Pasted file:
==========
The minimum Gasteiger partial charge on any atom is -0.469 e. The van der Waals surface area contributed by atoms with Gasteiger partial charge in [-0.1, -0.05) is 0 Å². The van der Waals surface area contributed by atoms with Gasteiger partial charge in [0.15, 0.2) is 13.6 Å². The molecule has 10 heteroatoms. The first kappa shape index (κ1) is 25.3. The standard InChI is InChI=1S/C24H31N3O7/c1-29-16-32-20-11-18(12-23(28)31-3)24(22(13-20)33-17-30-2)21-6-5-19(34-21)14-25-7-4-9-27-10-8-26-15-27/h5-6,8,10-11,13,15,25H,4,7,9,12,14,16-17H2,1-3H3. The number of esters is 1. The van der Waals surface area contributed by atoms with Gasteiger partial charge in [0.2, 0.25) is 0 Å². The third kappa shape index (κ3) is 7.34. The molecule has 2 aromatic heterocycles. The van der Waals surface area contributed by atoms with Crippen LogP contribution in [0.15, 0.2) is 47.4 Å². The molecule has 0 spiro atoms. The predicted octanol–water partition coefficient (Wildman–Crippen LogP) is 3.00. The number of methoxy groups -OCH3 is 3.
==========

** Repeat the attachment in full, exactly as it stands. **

The minimum Gasteiger partial charge on any atom is -0.469 e. The van der Waals surface area contributed by atoms with Gasteiger partial charge in [-0.1, -0.05) is 0 Å². The van der Waals surface area contributed by atoms with Gasteiger partial charge in [0.15, 0.2) is 13.6 Å². The molecule has 10 heteroatoms. The first kappa shape index (κ1) is 25.3. The standard InChI is InChI=1S/C24H31N3O7/c1-29-16-32-20-11-18(12-23(28)31-3)24(22(13-20)33-17-30-2)21-6-5-19(34-21)14-25-7-4-9-27-10-8-26-15-27/h5-6,8,10-11,13,15,25H,4,7,9,12,14,16-17H2,1-3H3. The number of esters is 1. The van der Waals surface area contributed by atoms with Gasteiger partial charge in [0.2, 0.25) is 0 Å². The third kappa shape index (κ3) is 7.34. The molecule has 2 aromatic heterocycles. The van der Waals surface area contributed by atoms with Crippen LogP contribution in [0.15, 0.2) is 47.4 Å². The molecule has 0 spiro atoms. The predicted octanol–water partition coefficient (Wildman–Crippen LogP) is 3.00. The number of methoxy groups -OCH3 is 3.